11

You absolutely can recognize it in yourself. Not only can, you definitely should put effort in doing so -- it makes a huge difference in one's practice (from my own experience being a student). Spiritual Materialism, (or we could call it Spiritual Accumulation or Spiritual Aggrandizement or Spiritual Indulging) is a tendency of samsaric mind to use ...


4

In the editor's preface of my copy of Trungpa's 'Shambhala - The Sacred Path of the Warrior' it is claimed (and I do well agree with that), that the Shambhala teaching is "a major departure" from Trungpa's earlier, popular but quite orthodox Tibetan Buddhist books. This is further elaborated, saying that the outlook is rather secular than religious and in ...


3

In Smiling at Fear, in the chapter titled "Facing Yourself", Chögyam Trungpa Rinpoche says: The only way to relax with yourself is to open your heart. Then you have a chance to see who you are. This experience is like opening a parachute. When you jump out of an airplane and open the chute, you are there in the sky by yourself. Sometimes it is ...


3

You will find similar discussion in Ken McLeod's book "Wake up to Your Life". McLeod begins a definition of the 6 realms of existence on page 146, "The six worlds of projected emotion are known as the six realms of beings: hell beings, hungry ghosts, animals, human beings, titans, and gods. The six corresponding reactive emotional patterns give rise to ...


3

Did you try Trungpa's Transcending Madness: The Experience of the Six Bardos? Another Trungpa's work that touches similar topics is Glimpses of Abhidharma: From a Seminar on Buddhist Psychology


3

The most famous Tibetan "Mad monk of the Dragon Lineage" Drukpa Kunley would be an example and precedence. He was known for his crazy methods of enlightening other beings, mostly women, which earned him the title "The Saint of 5,000 Women". Among other things, women would seek his blessing in the form of sex. His intention was to show that it is possible ...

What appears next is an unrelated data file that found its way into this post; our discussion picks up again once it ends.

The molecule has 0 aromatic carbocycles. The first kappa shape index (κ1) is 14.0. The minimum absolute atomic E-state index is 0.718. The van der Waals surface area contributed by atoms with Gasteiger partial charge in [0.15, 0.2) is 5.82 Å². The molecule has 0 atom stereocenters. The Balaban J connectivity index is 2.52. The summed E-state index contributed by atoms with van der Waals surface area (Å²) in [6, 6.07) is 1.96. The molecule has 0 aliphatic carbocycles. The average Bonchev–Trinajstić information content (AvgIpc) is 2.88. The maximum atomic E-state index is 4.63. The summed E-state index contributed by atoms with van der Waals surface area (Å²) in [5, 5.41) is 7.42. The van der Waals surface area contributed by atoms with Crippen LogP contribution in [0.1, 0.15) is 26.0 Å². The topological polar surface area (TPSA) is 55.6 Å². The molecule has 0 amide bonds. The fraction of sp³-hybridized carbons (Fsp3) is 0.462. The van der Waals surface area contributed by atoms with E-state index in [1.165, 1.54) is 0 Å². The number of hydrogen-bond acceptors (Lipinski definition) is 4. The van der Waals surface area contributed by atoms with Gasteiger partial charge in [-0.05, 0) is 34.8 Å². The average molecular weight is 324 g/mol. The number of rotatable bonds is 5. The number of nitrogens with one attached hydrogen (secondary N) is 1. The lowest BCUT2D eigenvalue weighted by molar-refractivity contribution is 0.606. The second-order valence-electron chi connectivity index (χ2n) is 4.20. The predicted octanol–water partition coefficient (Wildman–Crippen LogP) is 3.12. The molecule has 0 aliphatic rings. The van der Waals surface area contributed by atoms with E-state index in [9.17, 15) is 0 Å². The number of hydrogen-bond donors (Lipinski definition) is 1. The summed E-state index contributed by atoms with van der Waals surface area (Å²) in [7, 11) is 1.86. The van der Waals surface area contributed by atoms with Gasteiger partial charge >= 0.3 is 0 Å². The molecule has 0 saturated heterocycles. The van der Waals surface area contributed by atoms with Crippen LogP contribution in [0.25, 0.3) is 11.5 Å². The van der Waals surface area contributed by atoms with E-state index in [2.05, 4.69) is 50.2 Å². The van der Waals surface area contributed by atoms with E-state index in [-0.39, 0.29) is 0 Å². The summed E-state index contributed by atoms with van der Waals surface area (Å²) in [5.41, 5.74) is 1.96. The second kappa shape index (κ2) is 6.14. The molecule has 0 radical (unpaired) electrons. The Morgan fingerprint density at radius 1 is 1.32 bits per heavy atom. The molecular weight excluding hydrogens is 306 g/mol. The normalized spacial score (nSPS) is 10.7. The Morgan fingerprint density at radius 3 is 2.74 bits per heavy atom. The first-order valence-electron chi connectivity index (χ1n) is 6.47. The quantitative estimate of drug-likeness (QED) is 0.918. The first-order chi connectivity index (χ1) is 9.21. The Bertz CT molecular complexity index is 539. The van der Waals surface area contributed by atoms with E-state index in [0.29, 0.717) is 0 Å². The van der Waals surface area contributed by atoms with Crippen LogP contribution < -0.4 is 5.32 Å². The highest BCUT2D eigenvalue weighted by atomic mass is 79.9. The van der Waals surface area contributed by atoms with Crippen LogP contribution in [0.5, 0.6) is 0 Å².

2

Personally (and I belong to a Shambhala sangha and have 20+ years as a Zen Buddhist practitioner), it's good to see Shambhala returning to it's roots. The "old" Shambhala incorporated too much of Trungpa's crazy wisdom, a scheme that finally killed him through alcohol poisoning. I'm always shocked when people from other Shambhala centers across the country ...


2

Original Shambhala as founded by Chogyam Trungpa was not supposed to be Buddhism at all, it was supposed to be a secular teaching loosely based on Buddhist principles intended to heal society from its insanities, toward Enlightened society. "Shambhalian practices focus on using mindfulness/awareness meditation as a means of connecting with one's basic ...


2

Maybe the The Thirty-one Planes of Existence are of interest for user1167442. Ven. Paññobhāsa Bhikkhu also kindly shared an impression of the many states: Samsara - Kinds of being. The Buddha sometime compared certain people or their tendency with being(s) of other realm like the human, like when saying "Licchavi of Vesali are comparable to the assembly of ...


1

Quoting from "Treasury of Precious Qualities" by Jigme Lingpa, with commentary by Longchen Yeshe Dorje, Kangyur Rinpoche, with a foreword by H.H. the Dalai Lama: Alcohol, the taking of which is a downfall according to the shravaka Pratimoksha and constitutes a fault in the bodhisattva discipline, is regarded in the Mantrayana as a substance of samaya ...


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